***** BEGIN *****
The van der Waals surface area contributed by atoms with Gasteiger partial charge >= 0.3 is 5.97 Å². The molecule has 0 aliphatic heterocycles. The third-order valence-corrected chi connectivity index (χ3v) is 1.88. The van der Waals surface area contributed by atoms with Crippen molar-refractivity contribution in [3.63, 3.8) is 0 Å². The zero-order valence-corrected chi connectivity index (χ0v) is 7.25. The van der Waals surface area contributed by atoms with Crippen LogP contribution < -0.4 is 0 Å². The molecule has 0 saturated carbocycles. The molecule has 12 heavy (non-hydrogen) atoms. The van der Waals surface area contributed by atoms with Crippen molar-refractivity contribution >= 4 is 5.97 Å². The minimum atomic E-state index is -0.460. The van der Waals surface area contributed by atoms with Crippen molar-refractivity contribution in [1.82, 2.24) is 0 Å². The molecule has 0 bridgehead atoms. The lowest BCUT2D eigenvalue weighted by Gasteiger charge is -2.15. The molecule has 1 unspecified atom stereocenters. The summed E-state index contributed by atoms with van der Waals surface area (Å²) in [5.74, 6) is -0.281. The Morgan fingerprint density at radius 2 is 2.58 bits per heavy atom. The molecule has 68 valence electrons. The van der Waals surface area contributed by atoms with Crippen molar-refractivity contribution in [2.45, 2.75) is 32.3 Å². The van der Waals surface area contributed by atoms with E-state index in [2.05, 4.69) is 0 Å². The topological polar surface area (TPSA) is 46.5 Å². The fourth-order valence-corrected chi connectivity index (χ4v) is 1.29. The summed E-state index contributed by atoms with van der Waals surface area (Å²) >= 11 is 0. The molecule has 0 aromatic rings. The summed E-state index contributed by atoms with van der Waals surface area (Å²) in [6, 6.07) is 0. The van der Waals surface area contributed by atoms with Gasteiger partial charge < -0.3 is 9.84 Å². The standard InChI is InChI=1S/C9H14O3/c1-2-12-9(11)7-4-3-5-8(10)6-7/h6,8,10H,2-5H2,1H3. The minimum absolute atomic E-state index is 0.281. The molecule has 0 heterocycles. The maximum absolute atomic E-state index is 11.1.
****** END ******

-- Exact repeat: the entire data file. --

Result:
The van der Waals surface area contributed by atoms with Gasteiger partial charge >= 0.3 is 5.97 Å². The molecule has 0 aliphatic heterocycles. The third-order valence-corrected chi connectivity index (χ3v) is 1.88. The van der Waals surface area contributed by atoms with Crippen molar-refractivity contribution in [3.63, 3.8) is 0 Å². The zero-order valence-corrected chi connectivity index (χ0v) is 7.25. The van der Waals surface area contributed by atoms with Crippen LogP contribution < -0.4 is 0 Å². The molecule has 0 saturated carbocycles. The molecule has 12 heavy (non-hydrogen) atoms. The van der Waals surface area contributed by atoms with Crippen molar-refractivity contribution >= 4 is 5.97 Å². The minimum atomic E-state index is -0.460. The van der Waals surface area contributed by atoms with Crippen molar-refractivity contribution in [1.82, 2.24) is 0 Å². The molecule has 0 bridgehead atoms. The lowest BCUT2D eigenvalue weighted by Gasteiger charge is -2.15. The molecule has 1 unspecified atom stereocenters. The summed E-state index contributed by atoms with van der Waals surface area (Å²) in [5.74, 6) is -0.281. The Morgan fingerprint density at radius 2 is 2.58 bits per heavy atom. The molecule has 68 valence electrons. The van der Waals surface area contributed by atoms with Crippen molar-refractivity contribution in [2.45, 2.75) is 32.3 Å². The van der Waals surface area contributed by atoms with E-state index in [2.05, 4.69) is 0 Å². The topological polar surface area (TPSA) is 46.5 Å². The fourth-order valence-corrected chi connectivity index (χ4v) is 1.29. The summed E-state index contributed by atoms with van der Waals surface area (Å²) >= 11 is 0. The molecule has 0 aromatic rings. The summed E-state index contributed by atoms with van der Waals surface area (Å²) in [6, 6.07) is 0. The van der Waals surface area contributed by atoms with Gasteiger partial charge < -0.3 is 9.84 Å². The standard InChI is InChI=1S/C9H14O3/c1-2-12-9(11)7-4-3-5-8(10)6-7/h6,8,10H,2-5H2,1H3. The minimum absolute atomic E-state index is 0.281. The molecule has 0 heterocycles. The maximum absolute atomic E-state index is 11.1.